# Unit 6: Atmosphere Interactions and Weather At the end of this unit you will be able to  Calculate: Dewpoint and Relative Humidity  Read and Interpret.

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Unit 6: Atmosphere Interactions and Weather At the end of this unit you will be able to  Calculate: Dewpoint and Relative Humidity  Read and Interpret Charts in Reference Tables  Determine the height of a cloud base using a graph  Read and create station models  List the characteristics of Pressure zones, and fronts  Create synoptic maps

Laboratory Activities for this unit:  Measuring Dewpoint and Relative Humidity  Dewpoint and Cloud Formation  Hurricane Floyd  Station models  Climactic factors: Mountains and Rainfall  Coastal Vs. Continental

 Prevailing wind: Winds that usually blow from a certain direction all year  Wind: horizontal movement of air in the atmosphere  Isobar: A line that connects equal air pressure

 Barometer: instrument used to measure air pressure  Air pressure/ Barometric pressure: weight of the air above you  Jet Stream: Winds at the top of the troposphere

 Anemometer: instrument used to measure wind speed  Evaporation: change of a liquid to a gas, water into the atmosphere  Evapotranspiration: evaporation of water from plants, water into the atmosphere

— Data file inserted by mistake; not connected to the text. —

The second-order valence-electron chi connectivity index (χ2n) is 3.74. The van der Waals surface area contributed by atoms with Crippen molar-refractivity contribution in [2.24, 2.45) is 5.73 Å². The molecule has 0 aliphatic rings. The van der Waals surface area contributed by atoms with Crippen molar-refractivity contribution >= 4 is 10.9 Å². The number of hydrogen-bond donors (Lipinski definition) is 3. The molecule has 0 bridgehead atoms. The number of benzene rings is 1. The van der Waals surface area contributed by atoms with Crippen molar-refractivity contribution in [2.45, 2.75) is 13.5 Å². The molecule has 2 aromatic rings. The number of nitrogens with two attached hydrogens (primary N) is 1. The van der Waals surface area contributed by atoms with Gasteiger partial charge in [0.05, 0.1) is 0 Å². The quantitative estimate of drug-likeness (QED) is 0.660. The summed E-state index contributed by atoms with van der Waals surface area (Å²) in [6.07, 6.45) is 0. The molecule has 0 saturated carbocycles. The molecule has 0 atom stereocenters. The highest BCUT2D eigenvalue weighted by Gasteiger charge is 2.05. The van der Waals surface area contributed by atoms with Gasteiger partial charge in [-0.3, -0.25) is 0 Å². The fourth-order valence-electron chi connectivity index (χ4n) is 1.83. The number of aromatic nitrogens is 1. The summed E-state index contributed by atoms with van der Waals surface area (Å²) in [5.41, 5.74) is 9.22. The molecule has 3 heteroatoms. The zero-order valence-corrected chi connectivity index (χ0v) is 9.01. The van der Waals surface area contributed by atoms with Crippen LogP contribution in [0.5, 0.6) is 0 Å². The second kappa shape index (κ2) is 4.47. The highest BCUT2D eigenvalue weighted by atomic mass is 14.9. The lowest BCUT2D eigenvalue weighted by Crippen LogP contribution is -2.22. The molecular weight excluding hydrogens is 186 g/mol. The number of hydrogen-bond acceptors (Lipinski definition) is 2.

 Visibility: the farthest distance you can see  Precipitation: water coming out of the atmosphere in the form of liquid or solid  Condensation: water vapor turning to liquid water to form clouds

 Dewpoint: temperature at which dew (condensation) forms  Relative Humidity: what percent of the air is water  Psychrometer: instrument used to measure relative humidity and dewpoint

 Air mass: body of air in the troposphere with the same temperature and humidity  Cyclone: Low pressure system, counterclockwise and towards the center, aka, a Low pressure center  Front: an interface between two different air masses

 Isotherm: a line that connects equal temperatures  Climate: overall conditions of a regions weather  Insolation: Incoming Solar Radiation, sunlight  Coriolis Effect: deflection of winds and ocean currents based on the rotation of the earth.

 Storm: a violent disturbance in the atmosphere  Hurricane/Typhoon: a large Low pressure that forms over warm water, with winds over 74 miles per hour

I. Interactions in our atmosphere A. Density of air 1. As temp , it takes up more space (expands) volume , density 

Analogy: Dancing, as you dance you get hotter so you move away from each other and take up more space.

I. Interactions in our atmosphere B. Wind 1. caused by density differences (different air pressure) a. unequal heating of the earth’s surface 1. poles = low temperature 2. equator = higher temperature

The equator gets direct light and that makes it warmer The poles get less direct light and that makes them cooler

Wind is caused by differences in pressure because land and water do not heat up at the same rate

During the day land heats up faster causing a low pressure over the land and high pressure over the water At night the water is warmer and a low pressure is found over it where the land is cooler and has a high pressure

REMEMBER: EVERYTHING FLOWS FROM HIGHS TO LOWS INCLUDING PRESSURE

I. Interactions in our atmosphere Wind Analogy You go to Sea Breeze during the day